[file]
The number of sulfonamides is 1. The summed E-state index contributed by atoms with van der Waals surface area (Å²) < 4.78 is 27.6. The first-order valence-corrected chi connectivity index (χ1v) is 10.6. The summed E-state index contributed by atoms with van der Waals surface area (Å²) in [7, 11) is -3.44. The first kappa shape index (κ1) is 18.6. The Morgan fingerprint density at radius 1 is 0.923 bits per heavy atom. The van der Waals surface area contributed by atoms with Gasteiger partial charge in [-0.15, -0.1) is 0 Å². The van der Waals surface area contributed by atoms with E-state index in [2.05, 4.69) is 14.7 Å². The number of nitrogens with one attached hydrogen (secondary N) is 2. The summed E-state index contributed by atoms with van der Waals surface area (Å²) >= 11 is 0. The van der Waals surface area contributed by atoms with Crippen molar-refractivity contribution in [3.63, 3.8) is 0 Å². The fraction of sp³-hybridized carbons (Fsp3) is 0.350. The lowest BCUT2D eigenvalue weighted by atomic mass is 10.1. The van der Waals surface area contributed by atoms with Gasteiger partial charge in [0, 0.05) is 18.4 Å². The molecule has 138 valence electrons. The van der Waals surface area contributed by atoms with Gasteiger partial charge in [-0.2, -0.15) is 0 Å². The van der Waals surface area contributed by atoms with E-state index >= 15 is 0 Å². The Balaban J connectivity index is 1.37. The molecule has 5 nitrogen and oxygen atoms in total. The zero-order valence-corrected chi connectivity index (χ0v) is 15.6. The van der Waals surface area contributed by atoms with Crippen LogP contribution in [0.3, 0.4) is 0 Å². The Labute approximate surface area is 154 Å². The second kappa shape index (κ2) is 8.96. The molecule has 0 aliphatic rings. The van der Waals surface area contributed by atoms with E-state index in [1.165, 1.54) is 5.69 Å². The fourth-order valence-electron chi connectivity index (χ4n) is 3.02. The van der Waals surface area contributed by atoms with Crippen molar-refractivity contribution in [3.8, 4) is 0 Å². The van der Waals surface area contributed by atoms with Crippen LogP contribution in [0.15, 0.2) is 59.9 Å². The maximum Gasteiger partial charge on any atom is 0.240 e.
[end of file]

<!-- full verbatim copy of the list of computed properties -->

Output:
The number of sulfonamides is 1. The summed E-state index contributed by atoms with van der Waals surface area (Å²) < 4.78 is 27.6. The first-order valence-corrected chi connectivity index (χ1v) is 10.6. The summed E-state index contributed by atoms with van der Waals surface area (Å²) in [7, 11) is -3.44. The first kappa shape index (κ1) is 18.6. The Morgan fingerprint density at radius 1 is 0.923 bits per heavy atom. The van der Waals surface area contributed by atoms with Gasteiger partial charge in [-0.15, -0.1) is 0 Å². The van der Waals surface area contributed by atoms with E-state index in [2.05, 4.69) is 14.7 Å². The number of nitrogens with one attached hydrogen (secondary N) is 2. The summed E-state index contributed by atoms with van der Waals surface area (Å²) >= 11 is 0. The van der Waals surface area contributed by atoms with Crippen molar-refractivity contribution in [3.63, 3.8) is 0 Å². The fraction of sp³-hybridized carbons (Fsp3) is 0.350. The lowest BCUT2D eigenvalue weighted by atomic mass is 10.1. The van der Waals surface area contributed by atoms with Gasteiger partial charge in [0, 0.05) is 18.4 Å². The molecule has 138 valence electrons. The van der Waals surface area contributed by atoms with Gasteiger partial charge in [-0.2, -0.15) is 0 Å². The van der Waals surface area contributed by atoms with E-state index >= 15 is 0 Å². The Balaban J connectivity index is 1.37. The molecule has 5 nitrogen and oxygen atoms in total. The zero-order valence-corrected chi connectivity index (χ0v) is 15.6. The van der Waals surface area contributed by atoms with Crippen LogP contribution in [0.3, 0.4) is 0 Å². The Labute approximate surface area is 154 Å². The second kappa shape index (κ2) is 8.96. The molecule has 0 aliphatic rings. The van der Waals surface area contributed by atoms with E-state index in [1.165, 1.54) is 5.69 Å². The fourth-order valence-electron chi connectivity index (χ4n) is 3.02. The van der Waals surface area contributed by atoms with Crippen molar-refractivity contribution in [3.8, 4) is 0 Å². The van der Waals surface area contributed by atoms with Crippen LogP contribution in [0.15, 0.2) is 59.9 Å². The maximum Gasteiger partial charge on any atom is 0.240 e.